Hope Star from Hope, Arkansas on October 31, 1938 · Page 1
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Hope Star from Hope, Arkansas · Page 1

Hope, Arkansas
Issue Date:
Monday, October 31, 1938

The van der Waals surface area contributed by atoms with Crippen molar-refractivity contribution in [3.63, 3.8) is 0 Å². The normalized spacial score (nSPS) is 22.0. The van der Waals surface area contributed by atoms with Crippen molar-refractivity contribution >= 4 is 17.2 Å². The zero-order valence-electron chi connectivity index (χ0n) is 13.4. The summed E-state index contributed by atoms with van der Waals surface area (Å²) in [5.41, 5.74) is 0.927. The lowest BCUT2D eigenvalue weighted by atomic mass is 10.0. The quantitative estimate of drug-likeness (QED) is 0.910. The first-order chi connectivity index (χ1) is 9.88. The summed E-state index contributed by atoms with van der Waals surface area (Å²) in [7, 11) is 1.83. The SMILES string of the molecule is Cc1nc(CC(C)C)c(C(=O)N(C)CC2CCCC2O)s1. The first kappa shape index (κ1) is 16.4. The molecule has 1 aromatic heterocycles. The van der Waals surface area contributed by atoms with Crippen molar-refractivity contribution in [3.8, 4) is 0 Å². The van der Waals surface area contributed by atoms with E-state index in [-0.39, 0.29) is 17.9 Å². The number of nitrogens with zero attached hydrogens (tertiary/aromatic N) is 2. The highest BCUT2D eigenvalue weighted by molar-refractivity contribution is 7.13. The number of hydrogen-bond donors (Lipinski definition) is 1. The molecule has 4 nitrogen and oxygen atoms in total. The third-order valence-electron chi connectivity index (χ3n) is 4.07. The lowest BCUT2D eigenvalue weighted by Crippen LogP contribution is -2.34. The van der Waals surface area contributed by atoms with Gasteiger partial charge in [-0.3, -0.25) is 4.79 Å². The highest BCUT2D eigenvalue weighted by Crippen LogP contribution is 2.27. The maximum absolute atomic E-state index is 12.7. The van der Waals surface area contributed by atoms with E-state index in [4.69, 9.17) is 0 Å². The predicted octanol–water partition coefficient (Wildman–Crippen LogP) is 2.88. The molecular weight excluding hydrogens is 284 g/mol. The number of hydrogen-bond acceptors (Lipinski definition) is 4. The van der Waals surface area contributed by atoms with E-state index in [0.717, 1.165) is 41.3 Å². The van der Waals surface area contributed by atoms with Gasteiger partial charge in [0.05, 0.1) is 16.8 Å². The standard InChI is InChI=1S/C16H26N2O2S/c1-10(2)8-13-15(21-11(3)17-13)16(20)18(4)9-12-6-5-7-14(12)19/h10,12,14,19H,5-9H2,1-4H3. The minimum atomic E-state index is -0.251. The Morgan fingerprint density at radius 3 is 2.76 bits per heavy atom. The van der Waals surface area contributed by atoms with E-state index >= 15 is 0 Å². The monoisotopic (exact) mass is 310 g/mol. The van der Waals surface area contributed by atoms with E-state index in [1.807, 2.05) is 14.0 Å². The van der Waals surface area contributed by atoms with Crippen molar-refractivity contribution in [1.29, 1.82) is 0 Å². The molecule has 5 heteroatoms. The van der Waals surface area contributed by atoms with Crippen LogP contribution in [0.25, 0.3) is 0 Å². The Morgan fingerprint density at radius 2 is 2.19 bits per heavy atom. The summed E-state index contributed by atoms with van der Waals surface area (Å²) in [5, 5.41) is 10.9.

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3 A Ex-Spa Policemen, Convicted in Karpis Case ; Refused Bond Mrs. Goldstein, Along With Akers, Wakelin and Brock, Is Given Two Years in Federal Penitentiary LITTLE ROCK.—A telegram expressing its appreciation of his work "In behalf of civic righteousness" was received by Fred A. Isgrig, United States district attorney, from the Hot Springs Rotary Club within an hour after the conviction of four Hot Springs residents for conspiracy to harbor Alvin Karpis, one time public enemy No. 1, by a jury In federal court here Saturday afternoon. Six Arkansas High School Conference BattlesThisWeek Hope Prepares for Tilt With Blytheville Here Friday Night WILDCATS VS. ZEBRAS "This shows that Hot Springs has <s>somo of the right kind of people," Mr. ' Isgrig said Sunday. "Ninety-two per cent of the residents of Hot Springs are opposted to vice, but inlmVidallon by the underworld elements have kept them from protecting" The convicted quartet, Herbert (Dutch) Akers, former Hot Springs chief of detectives; Joe Wakelin, former Hot Springs chief of police; Cecil Brock, former Hot Springs police Ijeu- tcnnnt; and Mrs. Grace Goldstein, operator of houses of prostitution in Hot Springs and Karpis' common law wife, remained in the county jail here. They were denied bond by Federal Judge Trimblo after he sentenced each to two years in the penitentiary Saturday. Razorbacks Meet Rice in Homecoming Battle at Fayetteville LITTLE ROCK, Ark. — (/P) — Inlra- circuil aclivily in Ihc High School fool- ball conference hils a new high Ihis week with six games on the schedule. Probable number one game of the week will find the Pine Bluff Zebras, foasling five wins againsl one tic, enlerlaining Ihe Norlh Lillle Rock Wildcats who bounced Bcnlon from Ihc unbealen-unlied ranks last week. The game will be the scvenlh straight in Ihe conference for Ihe Striped Mules. The Little Rock Tigers are due to fatten Iheir percentages and add an- olher victory lo Ihcir unbcalcn-un- liecl record when Ihey play Ihe For- dycc Reclbugs here. The luckless Camden Panthers will go lo Hoi Springs for a boul wilh Ihc Trojans. Hope, holding a .667 figure in conference slandings, will be hard-pushed lo mainlain Ihe pace when Ihey loc up wilh .Ihc Blylheville Chickasaws, El Dorado, bowled over by non- conference Malvcrn last week after a brillant tie ga'm'c with Pine Bluff, will go to Russcllville doped to muffle the Cyclone down lo a breeze. The sixlh loop game find Clnrksvillc engaged Forrest Cily Thoroughbreds at the Thoroughbred stables. Other games involving conference teams include: Bcnlon at Conway. Jonesboro at home with Mariannn Fort Smilh al home wilh Musko- gec, Okla. Plan Homecoming Four Convicted 1 LITTLE ROCK—A jury in United States Districl Court returned n verdict of guilty at 3:30 Saturday afternoon for four Hot Springs residents charged wiht conspiracy to harbor Alvin Karpis, one time Public Enemy No. 1, in the resort city in 1935 and 193G. The jurors dcliboraled one hour and 4' minutes. . Federal Judge Trimble sentenced each to two years in a federal penitentiary, the maximum penally on a conspiracy conviction. Fine, a maximum amount of ?10,000 were possible in connection with the convictions but the court assessed only the prison senlences. Those convicled were: Herbert (Dutch) Akers, 44, former Hot Springs chief of dcleclivc. Joe Wakelin, 60, former Hoi Springs Star WEATHER. Arkansas — Fair and warmer Monday nigKt; Tuesday partly cloudy. VOLUME 40—NUMBER 15 HOPE, ARKANSAS, MONDAY, OCTOBER 31,1938 PRICE 5c COPY ROBBERIES HIT Deadline for City Candidates Near, Twelve Have Filed W. S. Atkins Only One to File for the Mayoralty Post OTHERS CONSIDEREb Four Candidates in Race for Alderman in Ward One Travis Jackson's Father Succumbs at Magnolia MAGNOLIA, Ark.—(/PHW..C. Jackson, C3, father of Travis Jackson, New York Giants coach, died at his home nere Monday. LITTLE ROCK, Ark.— (IP)— Two intrastate tilts, two intersectional engagements and the. University of. Arkansas homecoming make up the ingredients for this week's state callegiale football rarebit. The Arkansas Stale Teachers of Conway will start the proceedings Thursday in a game here with the Howard Payne College Ycllowjacfcets from Brownwood Texas. The Teachers, who launched their defense of the state title with a convincing 20-0 victory over Henderson State Teachers last week, will be playing their fifth intersectional galn'c of the season. They won three of the previous interstate starts. Ouachila College Tigers will meet Arkansas Tech of Russcllville at Arkadelphia Friday while Monticello A. and M. will entertain Arkansas State of Jonesboro for the frst of a seasonal home-and-home scries. The Aggies return the visit next week. Hendrix College of Conway will be host to the Delta State Teachers from Cleveland, Miss., in the other Friday program. Henderson will lie idle. The university's homecoming foe at Fayettcvillo will be the Rice Owls. Scores last week included: Arkansas 7; Texas Aggies 13 Ouachila 13; Emporia, Kan. Teachers 2B. Arkansas Tech 14; Hendrix 0. Monticello Afigie 0; West Tcnn. Teachers 50. By Hie Associated Press Stronger each lime out, unbeaten Texas Christian swings into ils November schedule next Saturday, and swinging into November is quite significant as concerns Texas Christian. Not in five years, or since Coach Leo (Dutch) Meyer took hold of the Horned Frogs, has this crew lost 'mbre than two games once it edged into No- vcmber. Centenary sneaked up on them last year and got away with a 10-9 surprise and way back in 1935 Southern Methodist licked them in the greatest of all Southwest games. "We're usually pretty hard to get along witli in November," admitted Coach Meyer. Next Saturday it is Tulsa's Golden Hurricane at Tulsa, then it is Texas, Rice and Southern Methodist in order. Almost alarming to'Christian partisans predicting an unbeaten season is the manner in which Rice is perking up. The Christians were all powerful in surging over Baylor 'Saturday, 39-7, whipping up 526 yards in a varied attack, but Rice, ils slars benched because of injuries, won it's second game Chief of police. Cecil Brock, 35, former Hot Springs police lieutenant. Mrs. Grace Goldstein, 32 operator of houses of prostitute in Hot Springs and Karpis's common law wife. Judge Trimble denied defense motions for bail for Ihe defendants and Ihey were lakcn lo Ihc Pulaski counly jail by depuly United Slates marshals. Defense lawyers indicated Ihey would file notice of appeal wilhin the five- clay period allowed for such action. Courl rules require that the appeal be perfected within 10 days unless the presiding judge grants a 30-day period. The defendanls in lurn, paled when Ihc verdicts in their respective case; were )ead by Ihe clerk of Ihc court but otherwise registered no expression of emotion. Mrs. Goldstein, who bul a few minutes before returning to Ihe courl- room for the verdict had expressed unconcern over the oulcomc, arose anc walked before Judge. Trimble lo awai sentence. Brock and Akers quickly followed. Members of their families anc friends who had sat near them Ihroughoul the trial, walked with them lo Ihe Uniled Slates marshal's office whence Ihey were removed lo Ihe counly jail. Mrs. Akers remained alone on a bench in the corridor for several minutes wilh head buried in her hands, sobbing. Then she arose and walked down to Ihe marshal's office. The verdict of the trial nearcd the end of its eleventh day. Final arguments were completed shortly after noon. Judge Trimble then made his charge lo the jury and turned the case over to Ihe jurors at 12:35. The jurors then wenl lo lunch and returned at 1:45 p. m. to begin deliberations. Conviction of Ihe four increased to five the number of persons sentenced in Ihc case. Connie Morris, sweetheart of Fred Hunter, Karpis 1 lieu- Twelve candidates seeking office in he city Democratic primary election November 30 had filed party pledges ind paid fees at 2:15 p. m. Monday. The deadline for filing expires at midnight. Only one candidate for the mayor- :ility post had filed, although several were coasidcred in political gossip as possible candidates. W. S. Atkins filed as a candidate foi Mayor. Others that have been considered as possible candidates arc John L. Wilson, L. F. Higgason, Roy Anderson, J. A. Enibrcc and Albert Graves Charles Reynerson filed as a candidate for city treasurer. Others seckint office who had filed early Monday afternoon are: Alderman, Ward One—Carter Johnson, A. C. Erwin, J. R. Williams, J. L. Anderson. Alderman, Ward Two—Kenneth G. Hamilton, F. Y. Trimble, L. N. Garner. Aldei'nYan, Ward Three—Roy Johnson and W.. A. Lewis. Alderman, Ward Four—Syd McMath. One alderman is to be elected from each of the four wards. Frighten Nation, Probe Radio Hoax Broadcast Purported to Be Atack on U. S. A. by Men of Mars Fact-Finding Body in Railroad Crisis Rejects Pay Cut Wages Only One Factor in Trouble .Confronting the Carriers WASHINGTON -(/P)— Th6 Federal Communications Commission (FCC) Monday began an investigation of p dramatic radio broadcast Sunday which led some people to believe that men from Mars had attacked the United Stales. Chairman Frank McNich said: "Any broadcast which creates such general panic and fear as this is reported to have done is regrettable." Terrorize Thousands NEW YORK—(/P)—Thousands of terror-stricken radio listeners throughout the country fled from their homes Sunday night when they tuned in on a series of synthetic news broadcasts depicting the beginning of an inler- planitary war. Bulletins accompanying the Colum bia Broadcasting company dramatization were so realistic that they sent a wave of mass hysteria across the continent. Demands for an investigation multiplied Monday. Senator Herring, Iowa Democrat, was said to be planning a bill "controlling such abuses." This Is a Wedding Picture o MAY OFFER LOANS Speculate on U. S. Action —Decision of Roads Still Uncertain BULLETIN WASHINGTON — (ff) — John J. Policy, president of the Association of American Railroads, said President Roosevelt expressed (lie hope Monday that an informal committee representing railroad management and labor would draft a constructive program for rehabilitation of the carriers. Sullivan Opposes Poll fax Abolition Aroused by Bill to Be Voted on in November 8th Election tenant, and once employed in Mrs. Goldstein's house s of prostitution, pleaded guilty lo Ihc charge againsl her lasl spring and received a year and a clay in a federal reformatory. Boy, 15, Is Held on Murder lharge Billie Agee Held, at Walnut Ridge as Slayer of Father (Continued on Page Three) Some of the following statements are true, and some false. Which are which? 1. California's population increased the most rapidly of any state between 1920 and 1930. 2. Ideas may be patented. 3. Most traffic accidents in New York Cily happen between 5 and C p. m. ' 4. Apples have an extremely high content of water. 5. A carob is a type of boat. Answers ou Classified Page Three olher persons indicted on Ihe charge by Ihc Federal Grand Jury- John Stover, manager of Ihe Ho Springs airport; Mrs. Al C. Dyer, operator of a boat landing near Ho Springs, and Morris Loftis, carelakcr al Hie boat landing—were freed by a direct verdict of not guilty WudncS' day. Widow of Indian Barnett Is Oustet - • '' ""* ^ Government Men Carr Her Screaming Out of Big Mansion LOS ANGELES, Calif.—{^—Kicking and screaming, Ann Laura Barnett, 57, widow of the wealthy and eccentric Indian Jackson Barnett was led Sunday from the gas-filled wilshire boulevard mansion which he built, but in which the government lias ruled she no longer is entitled to live. United States Marshal Robert Clark and more than a dozen deputies, moving on the white Colonial home from Iwo sides, dragged Mrs. Barnell and her daughter, Maxine Slurgis, off to the county jail and booked them on suspicion of resisting federal officers. Their removal followed a tear-gas attack during which Marshal Clark said Mrs. Barnett, armed with a hatchett, stood at the top of a flight of stairs, daring officers to come up and get her. Two deputies, emerging from the home, told reporters Mrs. IjarneU had hurled the hatchet as the officers clustered at the foot of the stairs. But Clark said she was over* come by a tear-gas shot and dropped it as he ltd liis 12 men and Iwo women up the steps. Editor The Slar: Several years ago was on Ihe school board ;uid I put ix children through high school. Dur- ng the time they were going to school was only paying a very !,'m'all tax. I tm now in debt now to. the Slate of Arkansas for Ihc education of my children. In talking to my friend Sheriff Bear- :lcn, he told me that Ihey had collccl- cd 54700 poll lax thai was turned over :o the schools of Hempstead county wilhoul any expense to Ihe slate. Simi- amounls have been collected in every county in Ihe Slale of Arkansas for poll lax receipls, ancVnpw I understand that they are aboul to do away wilh the poll tax and establish a registration of voters. Doubtless this will give somebody extra employment and become an expense to the schools of Arkansas. While on Ihc school board I took a census of the schools in a rough way and I found that about 40 per cent of the people who had children in th'e white public schools were not paying the tax and to my surprise I found about 80 per cent of the negroes who had children in school were taxpayers. In the lasl two or throe years I have been acquainted with school teachers who have had to depreciate their warrants in order to cash them; and, while we arc spending too much money for the ovcrheacd expenses of our high schools for foolball and olhcr exercses, we have not been overpaying out teachers in Ihe common schools. We ought to have law in the Slate of Arkansas that every man and wo- nan sending children lo school could how that not only their children were vaccinated, but lhat their parents were poll tax payers. We are now furnish- ng free school boows to the common school which is all right The parents who are gelling free, school boks are able lo pay Ihe poll lax for bolh molh- WALNUT RIDGE, Ark.-(/P)-Shc'r- iff M, C. McLeod Monday held Billie Agee, 15, for investigation in connection with the slaying of the boy's 55- year-old father, Everett Agee, near Ravendon Sunday night. The sheriff quoted the boy as saying he shot his father when the latter threatened him. England Resigns as Red Cross Head Succeeded by Mrs. Kline Snyder; Annual Roll Call Soon Wayne H. England, Hempstead Coun- ly Red Cross chairman, announced his resignation in a letter received by The Star Monday, Mrs. Kline Snyder, vice- chairman, automatically succeeds Mr. England who has 'nVoved to Texarkana where he is connected wilh the insurance business. In his letter lo the editor of The Star, Mr. England said: "As you know I have served as Hempstead counly Red Cross chairman A Thought All the principles which religion teaches, and all the.habits which it forms, are favorable to strength of mind. It will be found that whatever purifies dlso fortifies the heart.—Blair. (Continued on Page Three) •m « m Six Municipal Court Cases Heard Monday Only six cases were heard Monday in a short session of municipal court. The results: Edward Evans, drunkenness, forfeited $10 cash bond. Carl Strong, drunkenness, plea of guilly, fined $10. G. H. Cealon, drunkenness, forfeited ?10 cash bond. Mack Trotter, assault and battery, plea of guilty, fined 52.50. Beltie Davis, possessing unlaxcd liquor, plea of guilly and fined $25. C. T. Thompson was given judgment of $65.10 in a civil suil brought against Ray T. Allen for action on a promisory note. No slale cases were heard, because of the absence of Deputy Prosecuittng Attorney W. S. Atkins, who is away from the city due to the illness of a son, Steve, who is confined in a Lit- l|e Rock hospital. (Continued on Page Three) MIND Tour MANNERS X. M. Me. W,* FM. 00. Test your knowledge of correct social usage by answering the following questions, then check against the aulhoritalive answers below: 1. Is it good conversalional manners lo quibble over a delail such as the exact date when some event occurred? 2. Should you challenge Ihe word of someone at a social affair? 3. Is it correct to answer a telephone with just "Hello"? 4. Should a hostess be careful to dress so as not to overshadow her guests? 5. Is it good taste for an older woman to try to appear youthful by dressing and acting like a girl? What would you do if— You are with a person who has a physical handicap? (a) Help him at every opportunity? (b) Ignore his handicap unless he is having difficulty? (c) Assist him only when he asks you? Answers 1. No. 2. No, leave challenges to on open public forum or debate. 3. Yes. 4. Yes. 5. No. Best "What Would YOU Do" so- lution—(b) to save his pride. (Copyright 1938, NBA Service, Inc.) WASHINGTON - (/P) — President Roosevelt will confer'wth rcpresenla- lives of railway labor and managemenl Monday in an effort to avert a strike of 1,000,000 rail workers against the proposed wage reduction which his fact- finding board has declared unjustified. The White House gave no inkling as to what the president would say to the deadlocked parties. There was some speculation, however, that an effort might be made to reach an agreement on recommendations to the next congress concerning liberalization of government railroad loans and other rail legalization. "Some execulives in New York predicted that the government might offer I the railroads about $1,000,000,000 inj easy-term rehabilitation loans, as a seque^J^fche prtri»t!ential*bpard's 'l^c* omhifendation that the managements abandon their proposal to reduce wages 15 per cent December 1 Although the president's fact-finding board recommended Saturday that the rail managements withdraw their notice of a pay cut, the recommendation is not legally binding. The managements have not yet indicated whether they will comply. Still up to Ihe president, in Ihe words of one member of the fact-finding board, is the problem of averting the strike which the workers have voted if the reduction is put into effect. Oppose \\1agc Cut WASHINGTON — (fP) —. President Roosevelt's Fact Finding Board recommended over the week-end that the railroads abandon their proposal to reduce wages of approximately 1,000,000 employes on December 1. The railroad management gave no immediate indications as to whether they would comply. Still up lo the president, one board member said, was the proble inof averaling the nation- mide strike which the rail workers have voted if the proposed 15 per cenl reduction is put into effect. The White House disclosed that Mr. Roosevelt would discuss this problem Monday at a conference with George M. Harrison, head of the Railroad Labor Executives' Association, and John J. Pelleyk, president of the Association of American Railroads. Presumably, the possibilities of other proposed solutions of the railroads' financial plight will be discussed at this conference. The administration's ideas on government aid and legislation at the next session of congress are expected to be canvassed. Summary uf Board's Unanimous Report The board summarized its unanimous report to Mr. Roosevelt over the weekend as follows: "1. The wages of railway labor are not high even as compared wilh wages in other comparable industries. "2. A horizontal reduction of wages on a national scale would not meet Ihe financial emergency of the industry, since the savings would nol be dis- Iribuled merely to the needy roads. 3. A wage reduction in the rialroad industry would run counter to the trend of wage rates in industry generally. "4. The financial distress of the carriers which lias obtained since October, 1937, when Ihe last wage increases were granted, is as yet a short- term situation. As such, it cannot be regarded as grounds for a wage reduc- lion, especially in view of present indications of an improvement in the business of the carriers. "5. The board concludes thai the pro- ^100 Loot Taken in 2 Robberies Here OvertheWeek-End Prowlers Make Biggest Haul at B. R. Hamm Residence Husky Fleming Tackett, 34-year-old coal miner, and his 10-year- old bride, Rosie Columbus, pose for their wedding picture in th« backhills of Kentucky near Paintsville. Married by the Rev. W. G. Ratliff, a blacksmith, Tackett and his wife—the neighbors say she's "just a baby"—have moved into a two-room log cabin with her parents, two brothers, a sister and "some in-laws," NO CLUES ARE FOUND Pistol, and Small Amount of Change, Stolen From Liquor Store Police Monday sought clues in two robberies here over the week-end that, netted burglars approximately ?400 in loot. . . . The first robbery was at the B. R. Hamm residence, 1500 South Main, street, which occured late Saturday afternoon. The second robbery was at thft Robin's Liquor Store, East Third street, which was entered Sunday night. At the Hamm residence the robbers carried away jewelry, clothing, bed clothing, silverware and other articles, valued at between $300 and ?400. Entrance to the Hamm residence was gamed bj^ cutting a rear screen door. Inside, the burglars used bed- preads in which they tied up the loot One of the bundles was left behind, pparently dropped in a hasty get- way. However, the burglars took time out o help themselves to fried squirrel and sweet milk which was missing • from the refrigerator. It was believed the robbery occur-' red soon after dark Sunday after- loon. Mrs. Hamm, who returned home about 7 p. m. from a fishing ;rip discovered th'e robbery. Polices-were without clues, hut.exjL/ pressed-a theory : th'ar it was a'ldcal^ job. There was no insurance on the, stolen articles. The Robin's .liquor store on East'' Third was entered Sunday night through a rear door. Missing from the store was a small amount of change and a pistol. A check-up of the whisky : and wine stock showed none missing. Three Are Arrested in This Child Bride Case PRESTONBURG, Ky. -(/P)- Floyd County Judge Edwin P. Hill Monday signed warrants for Fleming Tackett; 34; his child-bride, Rose, 10; and "Tackett's mother-in-law, Mrs. Grace Columbus. Tackett is charged with rape, Rosie with being a delinquent child, and Mrs. Columbus with "constpiring" with Tackett in the crime on Rose. Man Executed as Heart Is Studied Electro-Cardiograph Records as Bullets Strike Condemned Man SALT LAKE CITY, Utah—(/P)—A firing squad executed John W. Deer- iny in slate prison Monday while an electro-cardiograph recorded probably for the firsl lime Ihe aclion of Ihe human heart while being pierced with bullets. Scientists said it would be some time before they could announce the results of their experiment to determine how long the heart beats after being struck. Decring was executed for the holdup-murder uf a Salt Lake City business man. British Move in on Arabs in Jaffa Largest Native City in Palestine Is Attacked on Monday JERUSALEM, Palestine— (IP)— A bat talion of British Iroops was sent int Jaffa, largest Arab town in Palestine Monday, continuing an intensive driv lo quell Ihe Arab insurreclion in th Holy Land. Officials ordered a 24-hour curfew. Troops began searching the city. Vioivnu Conference BERLIN, Germany—(/P)—The German foreign office organ declared Monday that revision of the Trianon treaty, fixing Hungary's postwar boundaries, would play an "essential" role in the Vienna conference Wednesday in which Ilaly and Germany will ar- bilrale Hungary's territorial claims on Czechoslovakia. New Jap Drive CANTON, China—(/P)—The inland port of Wuehow, gateway to Kwangsi province, was evacuated under pressure of a Japanese aerial bombardment Minday, believed a prelude to a Japanese drive in that direction. J. R. Williams in Alderman's Race Lumber Company Owner Seeks Post in Ward One J. R. Williams, lumber company owner and operator, announced Monday as a candidate for alderman in Ward One, subject to the action of the city Democratic primary election November 30. Mr. Willianxs is well-konwn in Hope, laving been a resident here since July f 1931. He said Hope was his perm- nent home and that he desired to do is share toward the advancement of he community. Mr. Williams was in the race for the 4dermatic post four years ago, asking public office for the first tune, and was lefeated by a small margin. In announcing as a candidate again, Mr. Williams expressed thanks to his riends and supporters and urged them .o support him in the coming primary. If elected, Mr. Willia'mjs said he would discharge his dulies in a business-like (Continued on Page Three) m 9 •» School Carnival for Patmos on Wednesday The Patmos High School will hold its annual carnival at the school building Wednesday night. Last year this event attracted immense crowd, and this year various new and spectacular features will be added. The various attractions will be spread all over the school plant. The doors will open promptly at 7 o'clock and an hilarious time is promised lo ail. Seek to Maintain Spa Radio Station Governor Bailey Arrives With State Delegation in Washington WASHINGTON. - (ff) - Governor Bailey arrived here with an Arkansas delegation Monday to urge the Federal Communications Commission (FCCC) to order retention of radio station KTHS at Hot Springs. The commission is to hear oral argument Tuesday on the proposal to transfer ownership of the stalion froVn' Hot Springs Chamber of Commerce lo Radio Enterprises, Inc.', headed by T. H. Sai-um of El Dorado, who would move the slulion lo the vicinity of Little Rock. The governor said he did not intend to discuss the Rooksbery ouster with federal officials. He said he woulc inquire wherther there had been unnecessary delay by the WPA in passing on Arkansas applications for loans and grants. Landowners Given Judgment in Suit Western Union Company to Pay for Damaged Farm Lands LITTLE ROCK- -The Arkansas Supreme Court ruled Monday that the Western Union Telegraph company should pay 59 Pulaski counly landowners for flood damage to farmlands resulting from a levee break in 1932. The plaintiffs claimed that digging a hole in the levee for a telegrapl pole weakened the dyke, causing it to crevasse when the Arkansas rivei rose. The court appointed Carl R. Steven son, veteran deputy clerk, as clerk succeeding W. P. Sadler, of Van Burei resigned. Stevenson, connected with the cour since 1905, had been chief deputy since 1932. He is the sixlh clerk in UK history of the court, Stevenson appointed Ashlon Sadie chief deputy, and Frank Cox, forme assistant court librarian, as deput; clock. Forty-fove Tennessee towns beai names similar to countries in whic! they are not located. Farm Ownership Lists Open Again Applications Made Here With Farm Security Administration The Farm Security Administration Dffice of Hope, in the old Elks club Building, has reopened the taking of ap- >licalions on Tenanl Purchase through he Bankhead-Jones Tenan Act, for 3oth white and negro tenant farms until November 10. Any tenant farmers who wish to make application can contact the County Supervisor, A. H. Wade, at the Fariri Security Administration office for application, blanks. Patrick H., Benjamin Kelly Enlist in Army Patrick H. and Benjamin H. Kelly, son of Mr. and Mrs. Lev Kelly, Route 3, Waldo, have been accepted through the Texarkana Army Recruiting station and were nliclcd for service with the Cavaly, Fort Bliss, El Paso. Cotton NEW ORLEANS —{.?>— December cotlon opened Monday at • 8.65 r.nd closed al 8.67. Spot cotton closed steady and unchanged, middling 8.77.